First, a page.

In many experiments it is valuable to assess the degree to which the manipulations have had desired effects on study participants. Such assessments use measures known as manipulation checks. For example, in the job design study described previously, a researcher could use questionnaires to assess differences in participants’ beliefs about the amount of discretion they had over the way the job was performed in the relatively low and high autonomy conditions. Manipulation checks are important in interpreting the results of a study, especially when its manipulations fail to produce expected changes in the values of dependent variables. In such cases, manipulation check data can be used for internal analyses, as noted by Elliot Aronson, Phoebe C. Ellsworth, J. Merrill Carlsmith, and Marti H. Gonzales in 1990.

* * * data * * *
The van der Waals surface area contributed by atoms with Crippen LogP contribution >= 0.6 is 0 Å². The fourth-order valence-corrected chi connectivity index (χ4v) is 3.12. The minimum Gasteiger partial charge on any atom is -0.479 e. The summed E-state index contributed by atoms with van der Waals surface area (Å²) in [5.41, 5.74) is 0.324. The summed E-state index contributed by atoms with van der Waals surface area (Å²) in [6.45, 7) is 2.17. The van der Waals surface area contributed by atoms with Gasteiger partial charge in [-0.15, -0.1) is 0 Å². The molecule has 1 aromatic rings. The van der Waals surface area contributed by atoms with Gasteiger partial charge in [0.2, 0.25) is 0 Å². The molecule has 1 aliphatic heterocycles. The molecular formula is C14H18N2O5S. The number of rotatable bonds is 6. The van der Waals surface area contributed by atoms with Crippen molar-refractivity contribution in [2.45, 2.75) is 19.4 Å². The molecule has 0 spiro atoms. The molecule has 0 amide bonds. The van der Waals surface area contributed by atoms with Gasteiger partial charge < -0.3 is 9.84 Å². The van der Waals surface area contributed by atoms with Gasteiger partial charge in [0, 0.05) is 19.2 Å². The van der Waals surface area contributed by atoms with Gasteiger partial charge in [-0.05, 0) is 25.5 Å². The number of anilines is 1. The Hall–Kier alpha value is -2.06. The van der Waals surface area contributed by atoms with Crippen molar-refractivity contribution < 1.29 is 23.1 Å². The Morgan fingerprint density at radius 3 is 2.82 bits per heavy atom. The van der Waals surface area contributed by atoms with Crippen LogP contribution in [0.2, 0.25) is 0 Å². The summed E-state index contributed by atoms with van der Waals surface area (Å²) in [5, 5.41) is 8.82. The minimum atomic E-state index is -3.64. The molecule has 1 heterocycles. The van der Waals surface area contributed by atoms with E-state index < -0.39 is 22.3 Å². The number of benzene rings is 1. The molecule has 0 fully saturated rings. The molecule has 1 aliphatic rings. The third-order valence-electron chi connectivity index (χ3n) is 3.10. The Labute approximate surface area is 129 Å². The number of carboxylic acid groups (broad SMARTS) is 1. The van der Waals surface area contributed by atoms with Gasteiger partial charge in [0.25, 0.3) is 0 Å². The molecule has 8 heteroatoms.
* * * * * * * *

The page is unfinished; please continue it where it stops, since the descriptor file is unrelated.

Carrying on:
Control Over Extraneous or Confounding Variables

Randomized experiments that are well designed and properly conducted provide for high levels of control over any and all factors that might influence the values of dependent variables other than the manipulations. There are several strategies for achieving such control. One is to make experimental conditions equivalent to one another in terms of all factors other than the manipulations to which participants are exposed. Another is to ensure that in the course of participating in the experiment, participants are not differentially exposed to extraneous influences (e.g., environmental events).

Research Settings versus Experimental Design Types